For much of the First World War, the small French village of Vignacourt was always behind the front lines – as a staging point, casualty clearing station and recreation area for troops of all nationalities moving up to and then back from the battlefields on the Somme. Here, one enterprising photographer took the opportunity of offering portrait photographs. A century later, his stunning images were discovered, abandoned, in a farm house.
Captured on glass, printed into postcards and posted home, the photographs enabled soldiers to maintain a fragile link with loved ones at home. In ‘Lost Tommies’, this collection covers many of the significant aspects of British involvement on the Western Front, from military life to the friendships and bonds formed between the soldiers and civilians. Beautifully reproduced, it is a unique collection and a magnificent memorial.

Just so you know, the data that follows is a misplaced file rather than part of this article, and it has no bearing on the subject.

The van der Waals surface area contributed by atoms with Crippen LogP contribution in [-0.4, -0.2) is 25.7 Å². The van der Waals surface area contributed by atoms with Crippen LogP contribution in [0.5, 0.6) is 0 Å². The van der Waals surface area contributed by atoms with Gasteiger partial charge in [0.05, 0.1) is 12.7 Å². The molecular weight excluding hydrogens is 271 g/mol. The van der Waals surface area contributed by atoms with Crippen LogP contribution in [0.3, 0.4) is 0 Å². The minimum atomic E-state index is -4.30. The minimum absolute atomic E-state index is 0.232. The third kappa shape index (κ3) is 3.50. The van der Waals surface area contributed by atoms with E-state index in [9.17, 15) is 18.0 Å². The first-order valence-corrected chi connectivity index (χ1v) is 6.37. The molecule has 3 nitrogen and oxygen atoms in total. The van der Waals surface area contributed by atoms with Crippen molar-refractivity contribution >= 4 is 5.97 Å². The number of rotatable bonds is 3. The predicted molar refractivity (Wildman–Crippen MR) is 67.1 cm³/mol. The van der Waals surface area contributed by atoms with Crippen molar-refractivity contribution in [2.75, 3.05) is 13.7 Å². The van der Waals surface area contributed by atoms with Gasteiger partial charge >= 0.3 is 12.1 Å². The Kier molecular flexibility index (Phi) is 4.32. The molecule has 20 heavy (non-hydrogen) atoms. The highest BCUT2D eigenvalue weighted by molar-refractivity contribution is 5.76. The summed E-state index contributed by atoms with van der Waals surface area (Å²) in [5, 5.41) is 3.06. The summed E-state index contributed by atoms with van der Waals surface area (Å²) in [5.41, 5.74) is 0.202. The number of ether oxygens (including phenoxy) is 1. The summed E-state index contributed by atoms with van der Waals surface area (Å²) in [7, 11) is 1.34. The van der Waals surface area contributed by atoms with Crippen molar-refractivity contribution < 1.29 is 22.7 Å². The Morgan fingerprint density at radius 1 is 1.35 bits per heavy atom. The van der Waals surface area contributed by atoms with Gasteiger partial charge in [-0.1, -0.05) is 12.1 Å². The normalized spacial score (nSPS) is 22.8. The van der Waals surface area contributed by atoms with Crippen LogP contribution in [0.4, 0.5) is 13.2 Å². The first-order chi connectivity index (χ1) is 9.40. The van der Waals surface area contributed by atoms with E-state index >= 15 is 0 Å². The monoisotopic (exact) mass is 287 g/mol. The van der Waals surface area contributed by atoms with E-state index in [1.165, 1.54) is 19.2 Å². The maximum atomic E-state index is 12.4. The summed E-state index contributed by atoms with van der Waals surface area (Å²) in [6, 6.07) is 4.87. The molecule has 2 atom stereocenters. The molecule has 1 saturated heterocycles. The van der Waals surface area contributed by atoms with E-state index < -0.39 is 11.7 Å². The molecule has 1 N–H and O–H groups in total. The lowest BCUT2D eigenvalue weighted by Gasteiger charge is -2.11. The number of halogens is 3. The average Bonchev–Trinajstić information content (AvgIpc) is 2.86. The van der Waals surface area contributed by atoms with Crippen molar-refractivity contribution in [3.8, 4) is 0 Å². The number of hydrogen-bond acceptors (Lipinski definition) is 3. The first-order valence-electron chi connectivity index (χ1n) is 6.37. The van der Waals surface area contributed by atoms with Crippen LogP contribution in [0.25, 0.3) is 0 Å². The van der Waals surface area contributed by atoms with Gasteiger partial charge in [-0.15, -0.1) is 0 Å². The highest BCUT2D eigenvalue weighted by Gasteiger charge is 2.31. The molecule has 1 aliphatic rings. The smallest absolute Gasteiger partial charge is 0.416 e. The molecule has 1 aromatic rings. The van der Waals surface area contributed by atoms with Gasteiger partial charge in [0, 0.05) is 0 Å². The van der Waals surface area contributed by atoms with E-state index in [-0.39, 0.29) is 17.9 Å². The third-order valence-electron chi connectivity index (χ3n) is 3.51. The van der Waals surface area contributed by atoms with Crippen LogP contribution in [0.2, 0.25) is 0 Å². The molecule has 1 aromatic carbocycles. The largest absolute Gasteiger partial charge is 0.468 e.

In December of 1944, an outmanned, outgunned, and surrounded US force fought Hitler’s overwhelming Panzer divisions to a miraculous standstill at Bastogne. The underdogs had saved the war for the Allies. It was nothing short of miraculous.
Corsi’s analysis is based on a record of oral histories along with original field maps used by field commanders, battle orders, and other documentation made at the time of the military command. With a perspective gleaned from newspapers, periodicals, and newsreels of the day, Corsi paints a riveting portrait of one of the most important battles in world history.